When you’re thinking of ways to make a more senior-friendly bathroom, consider options such as:
Redesigning you or your loved one’s bathroom can go a long way to staying in the home and community you’ve loved for all these years. That said, making aging in place design changes can be costly. Don’t let your finances stand in the way of turning your bathroom into a safe senior friendly bathroom and usable space.
That’s where Truehold comes in. Our sale-leaseback program is the smartest financial solution for seniors who want to continue living-in-place. It’s a way for you to access your home’s equity and use it to make your home safer for you.
Interested in learning more? Get your Sale-Leaseback info kit today.
1. Senior Safety Advice. How To Make a Bathtub Safe for The Elderly. https://seniorsafetyadvice.com/how-to-make-a-bathtub-safe-for-elderly/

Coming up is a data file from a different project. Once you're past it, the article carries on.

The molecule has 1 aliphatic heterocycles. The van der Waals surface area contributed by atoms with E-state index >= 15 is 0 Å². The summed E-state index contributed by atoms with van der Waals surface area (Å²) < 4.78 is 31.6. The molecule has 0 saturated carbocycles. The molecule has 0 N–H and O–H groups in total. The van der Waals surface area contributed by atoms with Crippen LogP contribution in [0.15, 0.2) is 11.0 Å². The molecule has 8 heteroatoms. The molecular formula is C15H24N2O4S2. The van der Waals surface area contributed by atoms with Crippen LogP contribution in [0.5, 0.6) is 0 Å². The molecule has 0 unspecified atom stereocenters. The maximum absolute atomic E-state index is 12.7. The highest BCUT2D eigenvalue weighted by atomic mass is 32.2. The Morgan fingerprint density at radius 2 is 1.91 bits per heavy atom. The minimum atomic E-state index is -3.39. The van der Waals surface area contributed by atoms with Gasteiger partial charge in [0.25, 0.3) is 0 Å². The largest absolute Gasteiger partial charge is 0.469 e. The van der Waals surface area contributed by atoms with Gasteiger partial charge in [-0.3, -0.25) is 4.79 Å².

2. Aging In Place. What To Do When You Redo Your Bathroom. https://aginginplace.org/what-to-do-when-you-redo-your-bathroom/
3. My Caring Plan. Best Tub Transfer Benches for Seniors. https://www.mycaringplan.com/blog/best-tub-transfer-benches-for-seniors/
3. Senior Advisor. 5 Alternatives to Walk-In Tubs. https://www.senioradvisor.com/blog/2017/07/5-alternatives-to-walk-in-tubs/
4. Kohls. Toilets Guide: Design. https://www.us.kohler.com/us/Design/article/CNT120300035.htm#
5. Elder Guru. Selecting the Proper Toilet Height for Seniors. https://www.elderguru.com/selecting-the-proper-toilet-height-for-seniors/#
6. Houzz. The Best Anti-Slip Floors for Your Bathroom. https://www.houzz.in/magazine/the-best-anti-slip-floors-for-your-bathroom-stsetivw-vs~127839652
7. Ella Stewart Care. Bathroom Lighting for Aging in Place by Room. https://www.ellastewartcare.com/blog/aging-in-place-by-room-part-42-bathroom-lighting
8. The Senior List. 7 Options for Senior Friendly Bathrooms. https://www.theseniorlist.com/blog/7-ways-to-make-your-bathroom-more-accessible-for-the-elderly/